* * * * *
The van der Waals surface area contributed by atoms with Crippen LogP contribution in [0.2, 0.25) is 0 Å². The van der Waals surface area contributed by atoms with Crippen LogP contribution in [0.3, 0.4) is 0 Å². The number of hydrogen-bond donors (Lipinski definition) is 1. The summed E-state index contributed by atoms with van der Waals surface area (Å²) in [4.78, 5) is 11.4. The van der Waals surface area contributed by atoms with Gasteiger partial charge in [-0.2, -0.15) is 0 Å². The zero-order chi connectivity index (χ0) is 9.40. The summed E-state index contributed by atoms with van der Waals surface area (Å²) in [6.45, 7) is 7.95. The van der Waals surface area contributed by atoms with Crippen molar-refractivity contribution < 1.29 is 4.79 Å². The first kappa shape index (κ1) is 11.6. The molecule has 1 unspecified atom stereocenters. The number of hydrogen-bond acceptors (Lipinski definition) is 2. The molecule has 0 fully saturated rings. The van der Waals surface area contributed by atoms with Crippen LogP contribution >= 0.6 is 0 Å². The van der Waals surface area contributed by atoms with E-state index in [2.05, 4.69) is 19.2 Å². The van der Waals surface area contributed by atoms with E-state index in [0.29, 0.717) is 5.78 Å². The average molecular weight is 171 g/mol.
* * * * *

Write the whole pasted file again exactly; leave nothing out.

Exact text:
The van der Waals surface area contributed by atoms with Crippen LogP contribution in [0.2, 0.25) is 0 Å². The van der Waals surface area contributed by atoms with Crippen LogP contribution in [0.3, 0.4) is 0 Å². The number of hydrogen-bond donors (Lipinski definition) is 1. The summed E-state index contributed by atoms with van der Waals surface area (Å²) in [4.78, 5) is 11.4. The van der Waals surface area contributed by atoms with Gasteiger partial charge in [-0.2, -0.15) is 0 Å². The zero-order chi connectivity index (χ0) is 9.40. The summed E-state index contributed by atoms with van der Waals surface area (Å²) in [6.45, 7) is 7.95. The van der Waals surface area contributed by atoms with Crippen molar-refractivity contribution < 1.29 is 4.79 Å². The first kappa shape index (κ1) is 11.6. The molecule has 1 unspecified atom stereocenters. The number of hydrogen-bond acceptors (Lipinski definition) is 2. The molecule has 0 fully saturated rings. The van der Waals surface area contributed by atoms with Crippen LogP contribution >= 0.6 is 0 Å². The van der Waals surface area contributed by atoms with E-state index in [2.05, 4.69) is 19.2 Å². The van der Waals surface area contributed by atoms with E-state index in [0.29, 0.717) is 5.78 Å². The average molecular weight is 171 g/mol.